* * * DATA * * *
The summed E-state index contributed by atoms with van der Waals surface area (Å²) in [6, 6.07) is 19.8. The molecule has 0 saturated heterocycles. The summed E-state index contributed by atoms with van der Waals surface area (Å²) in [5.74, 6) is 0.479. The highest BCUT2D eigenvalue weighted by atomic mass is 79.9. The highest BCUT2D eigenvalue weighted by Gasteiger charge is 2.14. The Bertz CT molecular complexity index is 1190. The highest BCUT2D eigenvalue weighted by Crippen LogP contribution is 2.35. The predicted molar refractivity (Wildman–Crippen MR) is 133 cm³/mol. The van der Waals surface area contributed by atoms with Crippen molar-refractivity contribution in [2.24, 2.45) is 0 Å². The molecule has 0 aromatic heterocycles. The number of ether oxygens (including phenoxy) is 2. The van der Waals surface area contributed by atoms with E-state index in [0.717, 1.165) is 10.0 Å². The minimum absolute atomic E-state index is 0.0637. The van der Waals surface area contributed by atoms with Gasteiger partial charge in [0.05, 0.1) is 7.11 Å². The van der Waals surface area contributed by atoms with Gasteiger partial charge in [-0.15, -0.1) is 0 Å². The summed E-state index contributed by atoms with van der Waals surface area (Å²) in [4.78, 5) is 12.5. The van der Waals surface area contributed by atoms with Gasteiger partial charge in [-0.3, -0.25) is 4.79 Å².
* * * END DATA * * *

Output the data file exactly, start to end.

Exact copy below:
The summed E-state index contributed by atoms with van der Waals surface area (Å²) in [6, 6.07) is 19.8. The molecule has 0 saturated heterocycles. The summed E-state index contributed by atoms with van der Waals surface area (Å²) in [5.74, 6) is 0.479. The highest BCUT2D eigenvalue weighted by atomic mass is 79.9. The highest BCUT2D eigenvalue weighted by Gasteiger charge is 2.14. The Bertz CT molecular complexity index is 1190. The highest BCUT2D eigenvalue weighted by Crippen LogP contribution is 2.35. The predicted molar refractivity (Wildman–Crippen MR) is 133 cm³/mol. The van der Waals surface area contributed by atoms with Crippen molar-refractivity contribution in [2.24, 2.45) is 0 Å². The molecule has 0 aromatic heterocycles. The number of ether oxygens (including phenoxy) is 2. The van der Waals surface area contributed by atoms with E-state index in [0.717, 1.165) is 10.0 Å². The minimum absolute atomic E-state index is 0.0637. The van der Waals surface area contributed by atoms with Gasteiger partial charge in [0.05, 0.1) is 7.11 Å². The van der Waals surface area contributed by atoms with Gasteiger partial charge in [-0.15, -0.1) is 0 Å². The summed E-state index contributed by atoms with van der Waals surface area (Å²) in [4.78, 5) is 12.5. The van der Waals surface area contributed by atoms with Gasteiger partial charge in [-0.3, -0.25) is 4.79 Å².